Public defence in Interactive systems, M.Sc. Clayton Souza Leite

The title of the thesis is Enabling Cost Efficiency in Sensor-Based Human Activity Recognition

M.Sc. Clayton Souza Leite will defend the thesis "Enabling Cost Efficiency in Sensor-Based Human Activity Recognition" on 19 January 2023 at 1 p.m. (EET) in Aalto University School of Electrical Engineering, Department of Communications and Networking, in lecture hall TU1, Maarintie 8, Espoo.

Opponent: Prof. Thomas Plötz, Georgia Institute of Technology, USA
Custos: Prof. Yu Xiao, Aalto University School of Electrical Engineering, Department of Communications and Networking

Thesis available for public display 10 days prior to the defence at:
Doctoral theses in the School of Electrical Engineering:

Public defence announcement:

Sensor-based human activity recognition (HAR) involves artificial intelligence methods to automatically infer the class of movements a user is conducting based on sensor readings. It has recently experienced a surge in interest from both the industry and academic sectors, with applications ranging from entertainment systems to healthcare technologies.

From the software perspective, the recent employment of deep learning — a class of artificial intelligence methods — in HAR has enabled unprecedented recognition performance and facilitated the feature engineering process. However, despite these recent advances, HAR still faces limitations and challenges, particularly from the software perspective. First, since data collection is an onerous task, the data-hungry characteristic of deep learning results in a challenging process of developing activity recognition algorithms. Second, the enormous demand for computational resources in deep learning constitutes a barrier to enabling ubiquitous HAR since the deployment of HAR algorithms in resource-constrained devices like wearables is severely hindered. Additionally, the creation process of HAR systems is immensely labor-intensive, comprising several iterative sessions of designing, prototyping, deploying, and evaluating both algorithm and hardware design.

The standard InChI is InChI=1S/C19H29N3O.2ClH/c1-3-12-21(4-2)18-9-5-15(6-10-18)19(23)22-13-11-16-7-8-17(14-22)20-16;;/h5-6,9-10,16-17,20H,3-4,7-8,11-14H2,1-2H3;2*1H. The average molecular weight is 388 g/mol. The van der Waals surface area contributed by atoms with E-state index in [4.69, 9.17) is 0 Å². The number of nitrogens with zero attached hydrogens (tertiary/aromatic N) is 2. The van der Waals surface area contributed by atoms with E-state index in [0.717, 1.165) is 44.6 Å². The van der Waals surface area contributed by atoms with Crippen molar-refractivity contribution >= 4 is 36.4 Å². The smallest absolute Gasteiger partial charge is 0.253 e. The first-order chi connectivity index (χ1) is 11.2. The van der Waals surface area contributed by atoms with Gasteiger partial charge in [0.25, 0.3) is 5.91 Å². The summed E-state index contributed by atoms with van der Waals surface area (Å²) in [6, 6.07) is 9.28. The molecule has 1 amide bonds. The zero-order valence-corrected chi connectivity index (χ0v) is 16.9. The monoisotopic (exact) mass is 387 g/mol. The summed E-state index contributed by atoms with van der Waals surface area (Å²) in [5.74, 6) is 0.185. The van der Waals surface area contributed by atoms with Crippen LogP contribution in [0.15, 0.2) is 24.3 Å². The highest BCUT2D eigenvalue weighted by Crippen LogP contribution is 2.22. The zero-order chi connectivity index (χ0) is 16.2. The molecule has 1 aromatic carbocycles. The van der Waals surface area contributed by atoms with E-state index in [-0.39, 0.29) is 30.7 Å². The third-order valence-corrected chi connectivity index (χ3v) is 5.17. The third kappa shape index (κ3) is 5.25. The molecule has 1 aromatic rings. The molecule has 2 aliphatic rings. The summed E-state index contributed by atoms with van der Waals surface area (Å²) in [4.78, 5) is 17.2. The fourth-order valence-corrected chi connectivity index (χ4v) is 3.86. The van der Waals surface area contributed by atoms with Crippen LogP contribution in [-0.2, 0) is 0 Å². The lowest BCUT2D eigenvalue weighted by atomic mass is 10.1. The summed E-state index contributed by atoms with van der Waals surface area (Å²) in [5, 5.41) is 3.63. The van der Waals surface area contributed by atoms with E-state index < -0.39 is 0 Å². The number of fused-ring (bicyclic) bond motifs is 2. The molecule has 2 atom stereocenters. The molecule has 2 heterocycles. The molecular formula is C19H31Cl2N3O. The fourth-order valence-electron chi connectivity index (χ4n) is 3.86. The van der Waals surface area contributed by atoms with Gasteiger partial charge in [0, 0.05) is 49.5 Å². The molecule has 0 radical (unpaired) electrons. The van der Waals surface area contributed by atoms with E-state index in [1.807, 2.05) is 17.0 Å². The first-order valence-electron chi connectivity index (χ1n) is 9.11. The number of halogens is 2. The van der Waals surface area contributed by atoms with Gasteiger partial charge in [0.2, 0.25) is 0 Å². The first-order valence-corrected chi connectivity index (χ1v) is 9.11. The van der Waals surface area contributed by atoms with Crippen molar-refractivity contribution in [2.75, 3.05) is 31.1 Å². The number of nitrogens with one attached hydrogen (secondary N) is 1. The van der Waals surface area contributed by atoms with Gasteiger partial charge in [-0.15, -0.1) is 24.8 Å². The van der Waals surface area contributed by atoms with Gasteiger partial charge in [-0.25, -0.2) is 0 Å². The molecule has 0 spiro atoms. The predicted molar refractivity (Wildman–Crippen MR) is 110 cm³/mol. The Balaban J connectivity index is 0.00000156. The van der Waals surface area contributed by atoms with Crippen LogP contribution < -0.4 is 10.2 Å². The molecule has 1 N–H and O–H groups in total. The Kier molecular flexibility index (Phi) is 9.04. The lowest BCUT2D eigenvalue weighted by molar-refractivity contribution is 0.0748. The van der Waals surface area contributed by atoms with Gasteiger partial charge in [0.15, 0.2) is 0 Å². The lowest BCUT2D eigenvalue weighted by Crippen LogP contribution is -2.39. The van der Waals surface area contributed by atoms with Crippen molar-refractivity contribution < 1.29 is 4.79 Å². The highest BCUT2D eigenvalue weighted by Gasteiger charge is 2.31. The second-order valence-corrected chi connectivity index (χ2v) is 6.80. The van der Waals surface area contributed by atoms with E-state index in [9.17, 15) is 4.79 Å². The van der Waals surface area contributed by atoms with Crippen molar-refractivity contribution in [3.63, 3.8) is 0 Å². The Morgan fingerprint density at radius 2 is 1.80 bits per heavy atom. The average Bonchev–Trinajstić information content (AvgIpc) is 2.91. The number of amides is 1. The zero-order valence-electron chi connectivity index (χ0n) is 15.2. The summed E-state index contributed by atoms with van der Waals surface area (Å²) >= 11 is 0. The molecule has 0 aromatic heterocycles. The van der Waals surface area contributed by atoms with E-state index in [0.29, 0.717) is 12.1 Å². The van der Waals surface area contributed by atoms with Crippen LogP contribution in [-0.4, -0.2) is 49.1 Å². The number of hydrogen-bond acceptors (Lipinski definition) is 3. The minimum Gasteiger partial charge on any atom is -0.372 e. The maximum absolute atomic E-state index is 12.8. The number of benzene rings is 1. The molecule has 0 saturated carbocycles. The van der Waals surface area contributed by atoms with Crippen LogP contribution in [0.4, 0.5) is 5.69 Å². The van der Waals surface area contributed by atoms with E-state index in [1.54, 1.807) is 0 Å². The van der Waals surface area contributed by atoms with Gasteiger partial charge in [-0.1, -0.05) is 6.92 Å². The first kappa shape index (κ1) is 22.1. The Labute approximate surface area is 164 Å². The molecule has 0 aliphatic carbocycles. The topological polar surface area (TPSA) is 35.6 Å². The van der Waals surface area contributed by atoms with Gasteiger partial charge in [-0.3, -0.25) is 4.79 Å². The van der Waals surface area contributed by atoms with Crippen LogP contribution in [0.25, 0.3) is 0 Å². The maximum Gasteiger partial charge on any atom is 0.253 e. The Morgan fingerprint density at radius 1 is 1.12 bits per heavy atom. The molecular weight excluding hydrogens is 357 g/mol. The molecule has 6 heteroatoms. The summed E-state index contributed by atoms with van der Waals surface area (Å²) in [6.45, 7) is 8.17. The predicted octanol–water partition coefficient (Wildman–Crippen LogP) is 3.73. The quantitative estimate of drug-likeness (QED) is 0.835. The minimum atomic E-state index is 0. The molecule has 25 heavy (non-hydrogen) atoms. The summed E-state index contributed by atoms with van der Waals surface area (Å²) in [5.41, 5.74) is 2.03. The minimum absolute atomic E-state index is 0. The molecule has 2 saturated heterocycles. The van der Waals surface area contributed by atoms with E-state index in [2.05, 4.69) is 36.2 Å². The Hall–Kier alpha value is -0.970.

In this dissertation, the focus is on developing methods to enable cost-efficient HAR from the standpoints of data collection, computational resources, and the creation process of HAR systems. The results of this work establish a basis for enabling cost efficiency in HAR.

Contact information of doctoral candidate:

Email [email protected]
Mobile 0504716045
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